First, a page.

Driving quality with imaging CDS: The right exam for the right reason
When it comes to ramping up on imaging clinical decision support, now is the time to assess your choices, set expectations, map out a plan and get the wheels of implementation turning. Imaging leaders need to play a key role in implementing CDS, educating ordering physicians and ensuring program success. The leadership team at NewYork-Presbyterian/Weill Cornell Medical Center in New York City was an early adopter of CDS. Now they are sharing their experience and expert advice on deploying targeted CDS as the right solution at the right time.
Transitioning to Value-based Care
Healthcare is undergoing a transformation. Industry consolidation is omnipresent, and the belief exists that the healthcare market will continue to consolidate in order to achieve better outcomes at lower costs. However, the reality is the expected economies of scale are not yet being realized. Economic reform continues to evolve as legislators ramp up efforts to achieve this goal. As part of the Protecting Access to Medicare Act (PAMA) of 2014, use of an imaging CDS becomes mandatory in January 2020 for facilities to be paid for advanced imaging exams for all Medicare patients. The bullseye is optimizing high-cost imaging utilization for the Medicare population, all 57.1 million beneficiaries1—some 17 percent of the U.S. population—and growing. The ruling is designed to improve the quality of patient care by requiring ordering providers to consult evidence-based appropriate use criteria when ordering. Under this Medicare regulation, imaging providers such as radiologists and cardiologists will be penalized through payment denial by Medicare if referring physicians don’t use an approved CDS system when ordering advanced imaging examinations. At first a tool for quality improvement and cost control in academia and at big hospital systems, imaging CDS is making its way into community hospitals large and small across the U.S.
The NewYork-Presbyterian/ Weill Cornell Medical Center way
This 2,478-bed hospital is ranked as the 8th best hospital in the United States and 1st in the New York City metropolitan area by U.S. News & World Report. It is one of the largest hospitals in the country and one of the world’s busiest. Weill Cornell strives to maintain its top-tier rankings by deploying the latest game-changing technologies in continuous pursuit of the optimal patient experience and the best clinical outcomes. As such, they are an imaging CDS superuser, offering health systems and community care providers alike practical advice on planning, choosing and deploying a system well. A Qualified Provider-led Entity (QPLE) certified by the Center for Medicare & Medic-aid Services, they create appropriate use criteria for imaging: rules that define when it is appropriate to use certain imaging methods. They are now one of 18 healthcare systems approved to create and modify clinical guidelines for CDS development.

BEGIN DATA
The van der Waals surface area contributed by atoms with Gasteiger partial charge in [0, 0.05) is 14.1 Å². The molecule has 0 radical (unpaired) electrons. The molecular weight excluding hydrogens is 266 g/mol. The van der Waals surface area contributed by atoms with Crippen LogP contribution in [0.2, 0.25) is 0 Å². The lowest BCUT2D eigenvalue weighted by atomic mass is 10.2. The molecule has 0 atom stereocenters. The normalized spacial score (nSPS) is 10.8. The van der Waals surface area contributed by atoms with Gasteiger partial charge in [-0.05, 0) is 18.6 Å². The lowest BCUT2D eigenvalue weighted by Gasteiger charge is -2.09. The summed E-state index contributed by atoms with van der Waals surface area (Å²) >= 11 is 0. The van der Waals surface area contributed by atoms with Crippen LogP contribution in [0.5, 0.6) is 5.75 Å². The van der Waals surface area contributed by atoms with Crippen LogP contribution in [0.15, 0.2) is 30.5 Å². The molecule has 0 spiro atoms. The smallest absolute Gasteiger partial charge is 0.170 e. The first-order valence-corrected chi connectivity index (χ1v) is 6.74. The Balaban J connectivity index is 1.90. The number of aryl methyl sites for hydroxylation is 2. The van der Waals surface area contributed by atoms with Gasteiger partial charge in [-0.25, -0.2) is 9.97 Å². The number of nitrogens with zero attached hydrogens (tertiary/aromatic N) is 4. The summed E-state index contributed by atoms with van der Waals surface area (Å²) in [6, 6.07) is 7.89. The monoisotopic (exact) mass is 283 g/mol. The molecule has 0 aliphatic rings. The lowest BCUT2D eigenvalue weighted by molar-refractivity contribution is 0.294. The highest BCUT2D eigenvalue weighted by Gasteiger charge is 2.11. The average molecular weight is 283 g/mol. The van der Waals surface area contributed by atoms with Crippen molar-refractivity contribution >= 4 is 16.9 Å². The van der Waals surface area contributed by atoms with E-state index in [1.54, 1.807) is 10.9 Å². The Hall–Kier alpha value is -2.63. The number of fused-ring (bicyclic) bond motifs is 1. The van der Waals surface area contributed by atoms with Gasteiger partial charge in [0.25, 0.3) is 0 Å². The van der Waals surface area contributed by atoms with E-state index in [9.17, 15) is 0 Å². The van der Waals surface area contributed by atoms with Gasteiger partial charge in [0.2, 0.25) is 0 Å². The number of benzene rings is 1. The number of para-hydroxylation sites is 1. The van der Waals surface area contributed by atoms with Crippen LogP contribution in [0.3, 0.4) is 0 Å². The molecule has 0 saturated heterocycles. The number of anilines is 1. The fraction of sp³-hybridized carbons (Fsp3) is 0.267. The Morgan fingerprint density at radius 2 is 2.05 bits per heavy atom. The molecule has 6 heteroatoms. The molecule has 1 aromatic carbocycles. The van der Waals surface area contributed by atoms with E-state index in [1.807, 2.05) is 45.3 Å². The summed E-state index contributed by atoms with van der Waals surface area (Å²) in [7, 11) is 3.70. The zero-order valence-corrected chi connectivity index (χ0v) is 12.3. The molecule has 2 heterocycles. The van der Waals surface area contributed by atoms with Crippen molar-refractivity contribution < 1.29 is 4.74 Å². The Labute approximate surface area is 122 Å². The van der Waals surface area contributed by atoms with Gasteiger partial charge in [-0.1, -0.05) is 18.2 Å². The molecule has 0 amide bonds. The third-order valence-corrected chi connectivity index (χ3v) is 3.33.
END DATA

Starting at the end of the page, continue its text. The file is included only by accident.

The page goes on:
Six years ago, Weill Cornell identified and selected the Medicalis CDS system, recognizing it as a tailored, enterprise workflow solution that allows them to focus on patients, quality and excellence and seamlessly integrates with their Epic EMR.
Where We Are, Where We’re Going
One of the early champions of CDS at Weill Cornell Medicine has been Keith Hentel, MD, MS, executive vice chairman of radiology at NewYork-Presbyterian/Weill Cornell Medical Center and chair of the patient access and experience committee for the Weill Cornell Physicians Organization.
Hentel is focused on improving clinical operations within radiology to provide outstanding patient care, simplify operational efficiency and improve the practice of radiology. His dedication and leadership come through as radiology sustains its place as the medical center’s leading department in patient access and patient experience. Month after month, scorecards and metrics reflect these high standards in high-touch areas like scheduling, call center and patient satisfaction, enabling the hospital to thrive in this transformative era.
A mix of evidence and software makes the magic—with imaging CDS also capturing end-user reactions and responses to the evidence and recommendations. With just a few clicks, and within their natural workflow, physicians can evaluate the appropriateness of radiology exams with up-to-date, evidence-based and clinical best practice guidelines at the point of order entry. The potential to reduce waste is significant, as are fewer delays in care and enhanced communication among physicians. The name of the game is measurable reduction of inappropriate, low-utility or otherwise unnecessary imaging while minimizing distractions and disruptions to work-flow and caregiver productivity with a targeted approach to CDS. The use of evidence-based decision-making not only improves patient outcomes, it reduces unwarranted variability and improves operational efficiency, potentially reducing costs in imaging and across the enterprise—a win-win.
Job one is appropriateness, Hentel notes. When you’re focusing on the use of appropriate imaging, you have to focus on a specific clinical condition and specific types of exams to do. “That’s one of the points I just didn’t get in the beginning because I thought insuring appropriateness was the same as decreasing utilization,” he says. “That’s important because the costs of our healthcare system are high, and you want to reduce utilization of unnecessary imaging, although I prefer the word avoidable.”
Appropriateness must be governed by a local review process on both the practice, and institutional levels to ensure that the evidence deployed supports the local standards of care. “We’ve published on the effect of conflicting with local best practice,” Hentel notes. “When you conflict with local best practices, nobody listens to decision support. That’s because physicians think they know better. Medicine is still practiced at the local level.”
To avoid that kind of conflict, Hentel recommends choosing a vendor that can implement a solution for a specific and priority clinical area. “This is where multispecialty groups come into play,” he says. “It’s also key to have those specialists from different areas demo and play with the systems before you buy. There’s nothing better than having [physicians] go through the process themselves and see how the rules play out.
The team at Weill Cornell chose the CDS system because it is a workflow solution that allows them to focus on patients, quality and excellence, and it integrates well with their Epic EMR. They wanted to focus on local best practice first and target only Priority Clinical Areas (PCAs) for their clinical decision support.